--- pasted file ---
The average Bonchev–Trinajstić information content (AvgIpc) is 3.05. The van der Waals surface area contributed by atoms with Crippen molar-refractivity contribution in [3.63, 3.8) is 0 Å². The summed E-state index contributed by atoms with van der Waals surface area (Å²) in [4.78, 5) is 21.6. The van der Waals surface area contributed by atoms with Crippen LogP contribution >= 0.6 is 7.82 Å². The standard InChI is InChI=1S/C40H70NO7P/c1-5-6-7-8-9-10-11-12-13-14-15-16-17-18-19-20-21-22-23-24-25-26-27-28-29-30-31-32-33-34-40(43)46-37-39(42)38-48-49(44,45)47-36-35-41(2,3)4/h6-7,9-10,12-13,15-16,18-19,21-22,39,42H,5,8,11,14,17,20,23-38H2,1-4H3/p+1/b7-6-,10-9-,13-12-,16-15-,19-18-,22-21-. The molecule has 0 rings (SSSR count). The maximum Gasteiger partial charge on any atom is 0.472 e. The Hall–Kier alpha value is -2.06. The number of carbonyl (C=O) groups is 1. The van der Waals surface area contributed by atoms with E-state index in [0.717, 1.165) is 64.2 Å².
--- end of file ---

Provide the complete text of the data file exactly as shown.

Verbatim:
The average Bonchev–Trinajstić information content (AvgIpc) is 3.05. The van der Waals surface area contributed by atoms with Crippen molar-refractivity contribution in [3.63, 3.8) is 0 Å². The summed E-state index contributed by atoms with van der Waals surface area (Å²) in [4.78, 5) is 21.6. The van der Waals surface area contributed by atoms with Crippen LogP contribution >= 0.6 is 7.82 Å². The standard InChI is InChI=1S/C40H70NO7P/c1-5-6-7-8-9-10-11-12-13-14-15-16-17-18-19-20-21-22-23-24-25-26-27-28-29-30-31-32-33-34-40(43)46-37-39(42)38-48-49(44,45)47-36-35-41(2,3)4/h6-7,9-10,12-13,15-16,18-19,21-22,39,42H,5,8,11,14,17,20,23-38H2,1-4H3/p+1/b7-6-,10-9-,13-12-,16-15-,19-18-,22-21-. The molecule has 0 rings (SSSR count). The maximum Gasteiger partial charge on any atom is 0.472 e. The Hall–Kier alpha value is -2.06. The number of carbonyl (C=O) groups is 1. The van der Waals surface area contributed by atoms with E-state index in [0.717, 1.165) is 64.2 Å².